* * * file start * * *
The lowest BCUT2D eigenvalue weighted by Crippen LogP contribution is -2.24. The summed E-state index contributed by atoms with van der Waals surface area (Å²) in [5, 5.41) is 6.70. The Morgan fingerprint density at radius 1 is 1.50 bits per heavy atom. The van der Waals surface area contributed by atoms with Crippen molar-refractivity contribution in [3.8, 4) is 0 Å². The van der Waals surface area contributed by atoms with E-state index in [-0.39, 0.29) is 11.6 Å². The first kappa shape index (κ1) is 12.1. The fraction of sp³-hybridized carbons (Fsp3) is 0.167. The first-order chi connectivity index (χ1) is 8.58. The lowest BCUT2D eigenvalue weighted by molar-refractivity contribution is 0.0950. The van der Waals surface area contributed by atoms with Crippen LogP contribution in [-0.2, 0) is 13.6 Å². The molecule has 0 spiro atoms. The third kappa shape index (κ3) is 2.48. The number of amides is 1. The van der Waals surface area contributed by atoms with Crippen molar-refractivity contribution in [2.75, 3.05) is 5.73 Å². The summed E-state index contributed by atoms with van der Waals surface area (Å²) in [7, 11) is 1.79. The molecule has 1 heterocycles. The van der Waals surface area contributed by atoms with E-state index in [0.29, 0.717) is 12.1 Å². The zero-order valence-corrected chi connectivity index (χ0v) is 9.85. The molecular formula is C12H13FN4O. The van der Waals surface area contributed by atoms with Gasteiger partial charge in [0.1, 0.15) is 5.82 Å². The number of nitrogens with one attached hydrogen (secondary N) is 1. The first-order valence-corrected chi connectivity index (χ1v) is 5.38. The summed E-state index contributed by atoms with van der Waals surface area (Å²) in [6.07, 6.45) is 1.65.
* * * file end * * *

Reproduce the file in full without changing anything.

The lowest BCUT2D eigenvalue weighted by Crippen LogP contribution is -2.24. The summed E-state index contributed by atoms with van der Waals surface area (Å²) in [5, 5.41) is 6.70. The Morgan fingerprint density at radius 1 is 1.50 bits per heavy atom. The van der Waals surface area contributed by atoms with Crippen molar-refractivity contribution in [3.8, 4) is 0 Å². The van der Waals surface area contributed by atoms with E-state index in [-0.39, 0.29) is 11.6 Å². The first kappa shape index (κ1) is 12.1. The fraction of sp³-hybridized carbons (Fsp3) is 0.167. The first-order chi connectivity index (χ1) is 8.58. The lowest BCUT2D eigenvalue weighted by molar-refractivity contribution is 0.0950. The van der Waals surface area contributed by atoms with Crippen LogP contribution in [-0.2, 0) is 13.6 Å². The molecule has 0 spiro atoms. The third kappa shape index (κ3) is 2.48. The number of amides is 1. The van der Waals surface area contributed by atoms with Crippen molar-refractivity contribution in [2.75, 3.05) is 5.73 Å². The summed E-state index contributed by atoms with van der Waals surface area (Å²) in [7, 11) is 1.79. The molecule has 1 heterocycles. The van der Waals surface area contributed by atoms with E-state index in [0.29, 0.717) is 12.1 Å². The zero-order valence-corrected chi connectivity index (χ0v) is 9.85. The molecular formula is C12H13FN4O. The van der Waals surface area contributed by atoms with Gasteiger partial charge in [0.1, 0.15) is 5.82 Å². The number of nitrogens with one attached hydrogen (secondary N) is 1. The first-order valence-corrected chi connectivity index (χ1v) is 5.38. The summed E-state index contributed by atoms with van der Waals surface area (Å²) in [6.07, 6.45) is 1.65.